Again, you are putting a timeframe on the sale and the discussion you are adding the fear that they may lose out on something to somebody else, so you are adding in the psychological trap of scarcity, and you are not trying to sell to them.

    The purpose of this technique is to open the conversation without it being obvious you are opening to sell. It also puts the buyer in the driving seat of now wanting something they think they cannot have, and they will push you to sell it to them. You can then maneuver the conversation the way you want by either agreeing to sell that product or by showing them an “even better deal” that the other guy never even knew about for just a fraction more.

    The point is not whether it is true or not because you may well have promised the last product to a previous customer, and you may very well have double booked on appointments. The point is that you are putting a time constraint on the conversation, and this shows a lack of desperation on your part but also immediately opens the conversation up and avoids any blockades or conversation blockers. 

    The pop psychology

    The beautiful aspect of this technique is that it puts you in control and plays a nice psychological trick on the prospect. You remove the upper hand, bring down the barrier to the conversation and make the prospect think that they might miss out on something to someone else. The law of scarcity is one that sits in our subconscious. We always want what we can’t have. None of us likes to be told we can’t have something whether we want it or not as we like to feel we can make the decision for ourselves; we are in control, and nothing puts the desperation on more to have it if we think we can’t but somebody else can.

    This technique reverts us back to our childhood where far too often we were told we couldn’t have a particular toy and how unfair we thought it was that we couldn’t have it but our best friend could. As adults, we like to feel we are in control of what we can and can’t have, even if in this instance, it’s the salesperson in control we like to feel it is us. 

    This technique is also nice because it plays into the psychological trap of reciprocity which dates back to tribal times when doing things in exchange for food or other resources meant life or death. The salesperson is doing you a favour telling you about the secret deal, that the other guy does know about we feel we owe it to him to buy the bigger more expensive TV.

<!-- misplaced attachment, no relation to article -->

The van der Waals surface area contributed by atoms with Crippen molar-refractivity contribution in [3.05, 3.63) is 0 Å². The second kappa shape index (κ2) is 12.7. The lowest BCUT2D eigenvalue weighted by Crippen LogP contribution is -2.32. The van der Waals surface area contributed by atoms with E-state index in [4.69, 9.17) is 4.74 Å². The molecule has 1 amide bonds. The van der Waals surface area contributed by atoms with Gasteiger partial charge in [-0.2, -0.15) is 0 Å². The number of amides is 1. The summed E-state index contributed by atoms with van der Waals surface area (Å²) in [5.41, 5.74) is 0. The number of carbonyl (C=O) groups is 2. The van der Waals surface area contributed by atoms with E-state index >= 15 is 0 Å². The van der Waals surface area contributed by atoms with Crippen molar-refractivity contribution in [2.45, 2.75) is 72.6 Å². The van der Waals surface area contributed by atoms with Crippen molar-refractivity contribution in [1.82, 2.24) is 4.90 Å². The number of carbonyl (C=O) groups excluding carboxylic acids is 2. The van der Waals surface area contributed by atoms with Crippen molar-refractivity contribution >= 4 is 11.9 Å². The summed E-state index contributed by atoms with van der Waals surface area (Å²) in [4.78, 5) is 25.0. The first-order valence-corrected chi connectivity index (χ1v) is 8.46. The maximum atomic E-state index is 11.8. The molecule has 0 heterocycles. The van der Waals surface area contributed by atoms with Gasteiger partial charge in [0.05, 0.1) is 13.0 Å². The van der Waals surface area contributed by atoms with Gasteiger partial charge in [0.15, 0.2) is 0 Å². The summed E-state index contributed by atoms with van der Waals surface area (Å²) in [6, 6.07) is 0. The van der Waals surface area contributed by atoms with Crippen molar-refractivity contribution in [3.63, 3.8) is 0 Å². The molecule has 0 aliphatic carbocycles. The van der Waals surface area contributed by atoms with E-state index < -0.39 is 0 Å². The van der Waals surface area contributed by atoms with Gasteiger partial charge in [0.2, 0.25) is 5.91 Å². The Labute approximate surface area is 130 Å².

The actual details of the time constraint and reciprocation mentioned above are not important, but the principle is.  The point is that when approaching or dealing with new customers and prospects if you understand some very simple principles of psychology then you can break down barriers.

    You can apply these principles to bringing about social change. When we are networking, trying to engage others in conversation about our cause and trying to get them on the side. You may scream “isn’t it a bit manipulative?” and the answer is “yes” but get over it. We all manipulate each other every day and do you want to get that cash for your baby seal project or not.

    From a consumers point of view

    As customers, if we are aware that these types of techniques used, and this is by no means an original idea, then we can at least be on our guard against it.  While we might not want to be rude, we can at least stop and ask ourselves “are the persuasion tools of time constraint, scarcity, and reciprocity being used against me here?” We can then decide whether or not we wish to go along with it.

    It's also worth considering, as a consumer, that if we realise that these techniques used on us we may be able to reverse them on the salesperson and use them to our advantage to get discounts and so forth.

    With all the sales and marketing techniques in this book, it is worth considering how you could reverse the psychological principles to get what you want from the exchange. 


    Written by Behavioural Marketing Specialist: Sam O'Prey from Telford, Shropshire, West Midlands UK specialist in helping charities, not for profits, social enterprises and activists to get their message noticed



    George Becker